• I can't stand scripted games. The only ones I've found enjoyable were those in the HalfLife series. The best games are ones which have no length.

    Things like SimCity, sports games, racing games, Tetris, puzzles, real time strategy.. you can hop into and out of those games. They match the way our spare time is structured these days. Lately I'm playing Wario Ware and Mario Kart on the GBA because I can just hop in and out for five minutes here and there.. most people nowadays don't have big blocks of time to
  • In the end the length of a game doesn't really matter much to me. What matters is that I don't get bored half the way through and that I am not left with an finished story in the end calling for a sequel. If both of those are set, all that matters is that the game is engaging and fun. Quality is important, not quantity.

    Beside from that time is also pretty relative, 2 hours in FF:Tactics can feel short, while 10min in Ikaruga can feel quite lengthy, simply because a heck of a lot more is happening in Ikarug
  • I'd like to mention Vagrant Story, an older Squaresoft game, that has a great combination of both game length and replay value. The way the game and story is setup you can complete the main action and story of the game pretty quickly (esp with practice) but it offers a huge variety of replay goodies. If you can get past the low poly-count and low-res textures (i.e. you haven't been jaded by the current generation of actiony-RPGs) I enthusiastically recommend it, even today (oh, it's for the PS1 of course).
  • As long as people perceive "value" in longer games and buy them, the publishers will keep making them longer and putting that as a bullet point on the back of the box.

    If you want to see shorter games with more densely packed content, simply stop buying long games like Final Fantasy that have a zillion templated useless side missions for more Phoenix Down and Chocobo Eggs or some crap.

    The free market will do the rest.
  • If short is good, longer is better.
    If short is bad, longer is worse.

    "Longer is better" assumes that the game is good. A truly excellent game is dissapointing if it's too short. In this case, additional length gives more satisfaction. If a game is not fun, the length can be gruelling.

    Can a great game ever be too long? That's debateable. Take Tetris as an example. Have you EVER beaten Tetris? ;)

  • this article articulates exactly how i felt after playing Half-Life 2:

    why was that game 12 hours when it had about 4 hours worth of content?

    every "level" went from exciting, to interesting, to ok, to boring, to mind-numbing. i felt like they didn't have the game done on time so they just stretched out the levels by 200%.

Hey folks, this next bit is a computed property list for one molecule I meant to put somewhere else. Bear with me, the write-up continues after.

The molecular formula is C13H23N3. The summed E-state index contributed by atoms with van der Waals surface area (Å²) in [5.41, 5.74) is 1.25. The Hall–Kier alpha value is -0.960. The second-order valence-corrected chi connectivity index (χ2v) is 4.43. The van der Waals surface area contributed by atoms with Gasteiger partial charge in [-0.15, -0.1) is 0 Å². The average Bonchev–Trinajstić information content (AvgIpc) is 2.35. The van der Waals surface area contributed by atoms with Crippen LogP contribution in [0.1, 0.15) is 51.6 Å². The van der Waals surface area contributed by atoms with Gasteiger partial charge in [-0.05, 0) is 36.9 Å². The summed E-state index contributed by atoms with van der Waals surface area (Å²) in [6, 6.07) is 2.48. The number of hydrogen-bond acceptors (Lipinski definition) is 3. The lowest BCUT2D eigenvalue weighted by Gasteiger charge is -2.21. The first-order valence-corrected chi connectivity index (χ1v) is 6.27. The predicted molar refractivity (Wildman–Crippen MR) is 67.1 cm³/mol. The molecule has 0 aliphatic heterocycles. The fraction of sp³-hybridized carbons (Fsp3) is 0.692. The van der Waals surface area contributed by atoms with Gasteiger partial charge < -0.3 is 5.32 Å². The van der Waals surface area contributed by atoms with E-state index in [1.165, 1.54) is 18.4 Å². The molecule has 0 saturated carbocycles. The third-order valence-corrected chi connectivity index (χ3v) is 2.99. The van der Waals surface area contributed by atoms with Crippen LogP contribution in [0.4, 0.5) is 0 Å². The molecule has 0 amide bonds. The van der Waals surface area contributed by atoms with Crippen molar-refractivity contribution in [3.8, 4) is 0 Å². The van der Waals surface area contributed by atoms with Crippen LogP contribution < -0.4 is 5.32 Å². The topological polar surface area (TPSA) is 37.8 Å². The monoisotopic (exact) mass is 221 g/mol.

a game of perfect length is probably the underrated classic The Neverhood. lots of great puzzles and right when you start to lose interest, a 180 degree turn in the gameplay, and a big sa
  • by samael (12612) <Andrew@Ducker.org.uk> on Saturday July 09, 2005 @06:42AM (#13019836) Homepage
    I finshed Price of Persia: Sands of Time precisely because it told me how far through I was. When you hit 77% it seems silly to not plough through to the end.

    Giving me a score to constantly improve is a _great_ way to push me onwards.
  • of when games are too short, regardless of the replayability.

    I was able to run through that game in 2 hours in-game time, and I've heard of people doing it in practically half that time. Playing the game *really* casually, exploring every corner to the point where replaying it would be almost pointless, and the game still came in only at like 10 hours. (Note: Deus Ex the original is in my top 5 favourite games list)

    Games that are only 10 hours long should have at least a multiplayer element that makes t
  • Is a four hour movie twice as enjoyable as a two hour movie?

    Obviously not. Admittedly, games tend to be more of a stop and restart phenomena, like a movie on DVD, so that allows lengths to go up. However I think most movie directors (there are certainly exceptions) understand that a movie needs to be as long as you need it to be to tell the story and no longer than that. They may not always do a good job of it, but that's another story.

    Honestly I like the idea of shorter games with less repetition and sim
  • It's sooo true that length isn't all we should look at. There is this arcade sidescrolling shooter: Jets'n'Guns [rakeingrass.com]. A simple, well balanced game, with really GREAT gameplay. It's around 10h of gameplay, but it's soooo addictive. Once you've gone through, you MUST play again on harder levels. I've checked with friends and they all passed the game at least 3 times in a row. Now, that's a game of great value. It's nothing like doom3, which is costy and, once you've gone through, you don't play again cuz you "know
    • There is this arcade sidescrolling shooter: Jets'n'Guns. A simple, well balanced game, with really GREAT gameplay. It's around 10h of gameplay, but it's soooo addictive.

      I wouldn't entirely agree - some advanced weapons feel underpowered for their price. Other than that, I'd say that it should hold players enough for two passes.

      It's nothing like doom3, which is costy and, once you've gone through, you don't play again cuz you "know where the monsters are hidden". Doom 3 had a price drop. However, it